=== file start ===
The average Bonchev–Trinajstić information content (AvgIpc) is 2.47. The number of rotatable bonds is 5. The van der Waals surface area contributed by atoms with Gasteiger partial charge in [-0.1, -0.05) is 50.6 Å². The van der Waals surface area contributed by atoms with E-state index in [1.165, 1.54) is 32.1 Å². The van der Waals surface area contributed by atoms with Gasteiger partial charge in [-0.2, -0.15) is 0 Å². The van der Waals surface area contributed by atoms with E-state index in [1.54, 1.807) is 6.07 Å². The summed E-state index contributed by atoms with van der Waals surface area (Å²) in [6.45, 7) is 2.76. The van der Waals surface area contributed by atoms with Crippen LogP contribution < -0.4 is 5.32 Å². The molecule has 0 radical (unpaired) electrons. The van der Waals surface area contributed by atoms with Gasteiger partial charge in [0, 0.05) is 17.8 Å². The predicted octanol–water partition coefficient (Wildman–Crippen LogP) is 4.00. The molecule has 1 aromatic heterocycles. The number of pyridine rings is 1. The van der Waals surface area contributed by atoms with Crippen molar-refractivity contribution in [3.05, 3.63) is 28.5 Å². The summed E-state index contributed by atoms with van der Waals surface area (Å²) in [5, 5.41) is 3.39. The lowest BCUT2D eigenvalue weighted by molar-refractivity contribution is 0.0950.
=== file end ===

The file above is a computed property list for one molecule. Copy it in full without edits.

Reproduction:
The average Bonchev–Trinajstić information content (AvgIpc) is 2.47. The number of rotatable bonds is 5. The van der Waals surface area contributed by atoms with Gasteiger partial charge in [-0.1, -0.05) is 50.6 Å². The van der Waals surface area contributed by atoms with E-state index in [1.165, 1.54) is 32.1 Å². The van der Waals surface area contributed by atoms with Gasteiger partial charge in [-0.2, -0.15) is 0 Å². The van der Waals surface area contributed by atoms with E-state index in [1.54, 1.807) is 6.07 Å². The summed E-state index contributed by atoms with van der Waals surface area (Å²) in [6.45, 7) is 2.76. The van der Waals surface area contributed by atoms with Crippen LogP contribution < -0.4 is 5.32 Å². The molecule has 0 radical (unpaired) electrons. The van der Waals surface area contributed by atoms with Gasteiger partial charge in [0, 0.05) is 17.8 Å². The predicted octanol–water partition coefficient (Wildman–Crippen LogP) is 4.00. The molecule has 1 aromatic heterocycles. The number of pyridine rings is 1. The van der Waals surface area contributed by atoms with Crippen molar-refractivity contribution in [3.05, 3.63) is 28.5 Å². The summed E-state index contributed by atoms with van der Waals surface area (Å²) in [5, 5.41) is 3.39. The lowest BCUT2D eigenvalue weighted by molar-refractivity contribution is 0.0950.